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Pigskin’s Future Is Up in Air : Football: Aug. 29 game may be last in Anaheim if Disney doesn’t renew sponsorship.

TIMES STAFF WRITER

The Disneyland Pigskin Classic football game, which has been marked by appealing matchups but lackluster crowds, might be making its final appearance in Anaheim Stadium Aug. 29.

Disneyland’s five-year contract to sponsor the event expires after this year’s game between Fresno State and Ohio State, and “it’s just very unlikely they’ll renew it,” said Orange County Sports Assn. Executive Director Don Andersen, whose group promotes the game.

Retired Disneyland President Jack Lindquist, who has been the driving force behind the game and is still highly active as a company consultant, said he’s “not real optimistic” that Disneyland will extend the deal. He said an announcement would be made after the game.

“Overall the game hasn’t lived up to our expectations,” Lindquist said. “We think we’ve put some outstanding games together with some of the top teams in the country . . . but maybe the timing of the game isn’t good. Maybe it’s too early (in the season) for people to be thinking about college football. We’re taking a long look at it.”

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The late August game has featured highly ranked teams such as Florida State, Colorado and Tennessee, but has attracted an average of 39,093 fans in 69,000-seat Anaheim Stadium.

The 1993 USC-North Carolina matchup, John Robinson’s debut in his second stint as Trojan coach, drew the largest crowd (49,309) of the four games, and the upcoming Fresno State-Ohio State game is expected to do well at the gate.

Without a major title sponsor to replace Disneyland’s $1 million annual commitment, Andersen said Anaheim would not be able to play host to the game. But that wouldn’t preclude another city or sponsor continuing the event.

Officials from the National Assn. of College Directors of Athletics, which owns the rights to the game, and the American Football Coaches Assn. Retirement Trust, which receives some proceeds from the game, have been discussing contingency plans.

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“If (Disneyland) pulls out, we’ll have the game at another place and site,” said Mike Cleary, executive director of Cleveland-based NACDA. “We’ve had feelers from other cities and sponsors, but we can’t talk to them because it’s not official.”

Andersen stressed that the Freedom Bowl, a post-season college football game played in Anaheim Stadium in December, would not be affected.

Though the NCAA in July vetoed the Walt Disney Co.'s proposal to make Orange County the permanent site for an NCAA Division I-A national championship football game, Lindquist and Andersen said the company will continue to pursue that event, which would include a week-long tribute to artists, musicians and scholars.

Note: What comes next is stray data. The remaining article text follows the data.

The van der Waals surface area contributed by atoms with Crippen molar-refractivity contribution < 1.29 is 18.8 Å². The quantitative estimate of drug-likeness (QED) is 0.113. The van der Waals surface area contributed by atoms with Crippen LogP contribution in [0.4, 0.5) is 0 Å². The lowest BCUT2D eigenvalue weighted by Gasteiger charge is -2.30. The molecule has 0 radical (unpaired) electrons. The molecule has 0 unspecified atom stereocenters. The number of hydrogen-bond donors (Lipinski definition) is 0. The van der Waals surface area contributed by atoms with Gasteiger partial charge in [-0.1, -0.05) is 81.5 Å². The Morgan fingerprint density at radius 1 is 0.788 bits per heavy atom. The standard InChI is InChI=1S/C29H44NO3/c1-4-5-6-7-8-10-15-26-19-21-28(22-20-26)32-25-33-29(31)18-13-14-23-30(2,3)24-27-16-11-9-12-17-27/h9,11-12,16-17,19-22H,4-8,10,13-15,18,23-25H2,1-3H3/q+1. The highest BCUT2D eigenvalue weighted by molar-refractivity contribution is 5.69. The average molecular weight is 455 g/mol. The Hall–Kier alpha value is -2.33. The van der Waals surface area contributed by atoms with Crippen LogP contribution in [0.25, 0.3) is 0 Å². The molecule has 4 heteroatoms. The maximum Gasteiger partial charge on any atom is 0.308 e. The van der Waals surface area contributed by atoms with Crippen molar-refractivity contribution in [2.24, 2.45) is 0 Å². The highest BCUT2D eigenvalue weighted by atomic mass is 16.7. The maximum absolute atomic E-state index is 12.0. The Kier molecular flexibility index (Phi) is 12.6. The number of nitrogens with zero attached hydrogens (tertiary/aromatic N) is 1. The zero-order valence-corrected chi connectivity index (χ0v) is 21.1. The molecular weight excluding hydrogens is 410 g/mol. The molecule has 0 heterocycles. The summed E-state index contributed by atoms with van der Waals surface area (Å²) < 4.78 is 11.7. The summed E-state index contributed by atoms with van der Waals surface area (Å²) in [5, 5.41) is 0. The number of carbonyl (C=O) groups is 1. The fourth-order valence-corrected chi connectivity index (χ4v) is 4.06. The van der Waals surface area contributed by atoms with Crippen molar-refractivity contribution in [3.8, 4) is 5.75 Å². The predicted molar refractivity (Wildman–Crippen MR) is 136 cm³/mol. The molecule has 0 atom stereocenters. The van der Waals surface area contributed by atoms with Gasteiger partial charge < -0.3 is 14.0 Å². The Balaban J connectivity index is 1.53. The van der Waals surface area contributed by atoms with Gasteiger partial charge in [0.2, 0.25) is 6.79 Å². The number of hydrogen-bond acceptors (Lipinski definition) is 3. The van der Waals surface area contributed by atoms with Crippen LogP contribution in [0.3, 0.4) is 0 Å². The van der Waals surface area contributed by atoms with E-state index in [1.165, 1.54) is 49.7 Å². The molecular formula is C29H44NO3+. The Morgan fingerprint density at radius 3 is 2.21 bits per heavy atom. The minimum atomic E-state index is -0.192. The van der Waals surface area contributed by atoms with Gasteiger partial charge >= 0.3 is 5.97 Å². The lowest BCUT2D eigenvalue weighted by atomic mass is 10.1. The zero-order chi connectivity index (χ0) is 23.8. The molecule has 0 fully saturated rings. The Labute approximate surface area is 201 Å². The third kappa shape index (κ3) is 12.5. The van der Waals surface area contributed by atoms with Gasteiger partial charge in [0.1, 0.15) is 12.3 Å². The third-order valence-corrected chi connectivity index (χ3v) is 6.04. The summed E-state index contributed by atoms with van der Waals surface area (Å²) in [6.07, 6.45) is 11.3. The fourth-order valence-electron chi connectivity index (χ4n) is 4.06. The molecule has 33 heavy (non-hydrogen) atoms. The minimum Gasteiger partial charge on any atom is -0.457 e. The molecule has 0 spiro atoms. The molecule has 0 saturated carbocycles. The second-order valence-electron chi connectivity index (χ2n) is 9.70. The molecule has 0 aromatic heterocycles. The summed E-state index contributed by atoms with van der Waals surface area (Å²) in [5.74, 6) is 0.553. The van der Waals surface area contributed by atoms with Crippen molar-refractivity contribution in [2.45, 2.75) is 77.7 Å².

“The NCAA said a national championship game is probably three or four years away, but they also said they love Disney’s whole idea,” Andersen said. “We’ve had ongoing discussions with ABC, and they’ve told us they want to be a partner in such an event.”

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The lack of a network television contract may have hurt the Pigskin game. Raycom pays about $600,000 annually for television rights, but networks normally pay in excess of $1 million, and sometimes substantially more, for college bowl games.

Andersen also has had problems recently attracting top-notch teams. Some highly rated schools don’t want to risk a possible national championship by playing a difficult opponent in the first game. Notre Dame has turned down several invitations.

Other big-name schools don’t want to risk losing to a school that doesn’t have a great national reputation but is capable of an upset. Andersen had an oral agreement from Nebraska officials to play Fresno State this year, but the Cornhuskers pulled out after the team voted not to accept the invitation.

“It seems like we’ve had difficulty getting the top teams, but I still think we’ve had quality teams in each game,” Andersen said. “The eight teams who have played went on to win 85% of their games during that season, and all eight went to post-season bowl games.”

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But the game hasn’t been the box-office success that Disneyland hoped it would be. The first game in 1990, pitting eventual national co-champion Colorado against Tennessee, which was eighth in the final Associated Press poll, may have served as a warning when it drew only 33,458.

In 1991, a high-powered Florida State team, which finished fourth in the final poll, and Brigham Young with Ty Detmer drew only 38,363.

“You’d think games like that would sell out,” Andersen said. “The game, while successful, has not been a rousing success. Perhaps the time and market isn’t right for a preseason college football game here.”

Not a Top Draw

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The Disneyland Pigskin Classic college football game has never drawn more than 71.5% of capacity in Anaheim Stadium, which seats about 69,000 for football:

Year Result Attendance 1990 Colorado 31, Tennessee 31 33,458 1991 Florida State 44, Brigham Young 28 38,363 1992 Texas A&M; 10, Stanford 7 35,240 1993 North Carolina 31, USC 9 49,309


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